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From invariants to canonization in parallel. (English) Zbl 1142.68354
Hirsch, Edward A. (ed.) et al., Computer science – theory and applications. Third international computer science symposium in Russia, CSR 2008 Moscow, Russia, June 7–12, 2008. Proceedings. Berlin: Springer (ISBN 978-3-540-79708-1/pbk). Lecture Notes in Computer Science 5010, 216-227 (2008).
Summary: A function \(f\) of a graph is called a complete graph invariant if two given graphs \(G\) and \(H\) are isomorphic exactly when \(f(G) = f(H)\). If additionally, \(f(G)\) is a graph isomorphic to \(G\), then \(f\) is called a canonical form for graphs. Y. Gurevich [“From invariants to canonization”, Bull. EATCS 63, 115–119 (1997; Zbl 0886.68065)] proved that any polynomial-time computable complete invariant can be transformed into a polynomial-time computable canonical form. We extend this equivalence to the polylogarithmic-time model of parallel computation for classes of graphs having either bounded rigidity index or small separators. In particular, our results apply to three representative classes of graphs embeddable into a fixed surface, namely, to 3-connected graphs admitting either a polyhedral or a large-edge-width embedding as well as to all embeddable 5-connected graphs. Another application covers graphs with treewidth bounded by a constant \(k\). Since for the latter class of graphs a complete invariant is computable in NC, it follows that graphs of bounded treewidth have a canonical form (and even a canonical labeling) computable in NC.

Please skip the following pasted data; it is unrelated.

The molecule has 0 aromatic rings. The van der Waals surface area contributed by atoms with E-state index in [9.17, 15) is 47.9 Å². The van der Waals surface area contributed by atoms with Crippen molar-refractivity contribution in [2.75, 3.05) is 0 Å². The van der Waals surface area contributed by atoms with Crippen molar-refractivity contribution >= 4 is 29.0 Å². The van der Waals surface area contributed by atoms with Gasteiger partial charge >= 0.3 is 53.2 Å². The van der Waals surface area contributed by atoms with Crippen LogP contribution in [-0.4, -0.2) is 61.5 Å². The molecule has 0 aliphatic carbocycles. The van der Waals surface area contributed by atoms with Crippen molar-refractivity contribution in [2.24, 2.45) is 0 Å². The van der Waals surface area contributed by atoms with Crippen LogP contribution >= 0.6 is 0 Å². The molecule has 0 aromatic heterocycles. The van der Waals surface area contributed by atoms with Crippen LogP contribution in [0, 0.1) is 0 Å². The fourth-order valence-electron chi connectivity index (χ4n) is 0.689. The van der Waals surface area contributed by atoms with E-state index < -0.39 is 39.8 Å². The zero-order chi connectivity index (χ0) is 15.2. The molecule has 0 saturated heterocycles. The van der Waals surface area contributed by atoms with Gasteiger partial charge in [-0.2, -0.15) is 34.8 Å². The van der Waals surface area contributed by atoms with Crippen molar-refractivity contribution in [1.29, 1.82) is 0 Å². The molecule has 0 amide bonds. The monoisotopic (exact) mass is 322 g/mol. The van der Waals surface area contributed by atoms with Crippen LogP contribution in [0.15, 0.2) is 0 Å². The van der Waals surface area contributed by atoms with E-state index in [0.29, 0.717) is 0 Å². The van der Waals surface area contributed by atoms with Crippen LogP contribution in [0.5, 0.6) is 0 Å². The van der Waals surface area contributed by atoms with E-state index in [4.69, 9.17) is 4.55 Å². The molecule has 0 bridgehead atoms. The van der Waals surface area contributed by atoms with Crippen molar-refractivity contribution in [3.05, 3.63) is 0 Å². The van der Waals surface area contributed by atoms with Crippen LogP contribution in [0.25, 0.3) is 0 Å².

For the entire collection see [Zbl 1136.68005].

MSC:
68Q10 Modes of computation (nondeterministic, parallel, interactive, probabilistic, etc.)
68Q25 Analysis of algorithms and problem complexity
68R10 Graph theory (including graph drawing) in computer science
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